You'll hear that DI is as reliable as GP. It's also easier to clean a GP that it is every nook and cranny of a receiver due to the goofy design of DI. The weight difference is minute.
    Degrade accuracy? Only if you suck.

    Who makes em...
    Ruger 556
    Colt 6940P
    Sig 516
    Smith and Wesson M&P psx...to name ONLY a few.

    Also, there are several conversion units that allow you to change from DI to GP if you decide to do so later.

    As much as I love GP (I'm a diehard AK fan) I'd get the Sport. Spend $700 overall and use the rest of your money for ammo and gadgets, an AWESOME cleaning kit as you'll need it with the Sport, or a whole other gun. But, as you know having had an M16 back in the day, do not be fooled. DI will work, but it is a dirty system and favors the cost inhibited who LOVE to clean their rifle. My Sport shoots great, is accurate, and is light. The Smith PSX is only a 1/4lb more in weight, it's GP, and just as accurate with 64 gr pills. It also doesn't such to clean. I'll talk my brother in law out of it someday:evil:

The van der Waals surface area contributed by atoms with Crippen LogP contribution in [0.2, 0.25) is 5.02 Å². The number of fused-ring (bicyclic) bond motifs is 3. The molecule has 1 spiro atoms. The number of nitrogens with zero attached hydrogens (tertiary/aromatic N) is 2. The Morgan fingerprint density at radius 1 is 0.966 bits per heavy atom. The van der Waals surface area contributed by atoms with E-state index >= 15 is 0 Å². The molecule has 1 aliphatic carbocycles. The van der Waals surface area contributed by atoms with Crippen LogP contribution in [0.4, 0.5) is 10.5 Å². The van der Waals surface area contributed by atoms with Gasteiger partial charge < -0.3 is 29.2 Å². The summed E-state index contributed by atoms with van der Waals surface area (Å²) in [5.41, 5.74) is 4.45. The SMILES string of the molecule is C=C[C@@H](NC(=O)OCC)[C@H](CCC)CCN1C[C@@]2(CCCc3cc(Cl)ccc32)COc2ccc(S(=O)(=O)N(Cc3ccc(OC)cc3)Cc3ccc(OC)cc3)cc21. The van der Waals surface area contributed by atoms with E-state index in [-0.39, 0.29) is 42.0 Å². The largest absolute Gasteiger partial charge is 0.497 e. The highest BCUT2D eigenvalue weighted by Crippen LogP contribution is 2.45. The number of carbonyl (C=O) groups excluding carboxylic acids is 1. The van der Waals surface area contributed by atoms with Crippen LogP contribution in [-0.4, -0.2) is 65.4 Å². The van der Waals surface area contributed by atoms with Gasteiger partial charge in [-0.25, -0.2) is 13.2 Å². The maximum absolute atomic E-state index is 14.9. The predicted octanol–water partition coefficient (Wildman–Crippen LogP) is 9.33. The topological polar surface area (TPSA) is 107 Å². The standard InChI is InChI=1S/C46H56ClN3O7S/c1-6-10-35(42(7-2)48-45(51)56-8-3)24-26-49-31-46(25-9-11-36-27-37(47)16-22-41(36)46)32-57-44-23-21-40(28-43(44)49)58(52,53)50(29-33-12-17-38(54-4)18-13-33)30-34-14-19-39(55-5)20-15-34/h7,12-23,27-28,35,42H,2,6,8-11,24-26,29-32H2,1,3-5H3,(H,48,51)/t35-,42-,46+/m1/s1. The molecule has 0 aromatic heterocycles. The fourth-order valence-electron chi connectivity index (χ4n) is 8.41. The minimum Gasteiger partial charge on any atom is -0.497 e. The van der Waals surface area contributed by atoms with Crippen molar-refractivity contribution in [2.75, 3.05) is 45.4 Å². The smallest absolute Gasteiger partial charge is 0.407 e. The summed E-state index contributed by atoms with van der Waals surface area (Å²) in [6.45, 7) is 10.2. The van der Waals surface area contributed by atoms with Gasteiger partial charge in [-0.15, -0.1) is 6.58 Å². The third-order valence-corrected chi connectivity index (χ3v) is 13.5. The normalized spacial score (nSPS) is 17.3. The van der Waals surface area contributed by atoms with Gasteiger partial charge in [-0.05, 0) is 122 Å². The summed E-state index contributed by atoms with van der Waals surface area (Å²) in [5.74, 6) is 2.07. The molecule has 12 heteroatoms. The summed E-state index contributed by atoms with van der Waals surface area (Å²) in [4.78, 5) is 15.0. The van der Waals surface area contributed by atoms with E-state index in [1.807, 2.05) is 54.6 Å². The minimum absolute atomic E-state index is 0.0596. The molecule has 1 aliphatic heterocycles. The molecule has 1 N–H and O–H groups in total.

I won't do the DI vs GP arguing if it gets sparked. They have their ups and downs. GP has more ups for me, YMMV.
  7. proven

    proven Active Member

    Mar 9, 2004
    i'm not trying to be a wise guy, but......use the search function and google. there are more threads about ar's on this board than any other platform. most are guys looking to get into one and wondering what they should look for given their personal paln for use. google will turn up years of reading on them.

    in a nut shell it boils down to quality of material used and specs for parts along with the testing of those parts. not all are created equal. yes, many come from the same milling house, but are made to customers specs. then there's proper or improper assembly.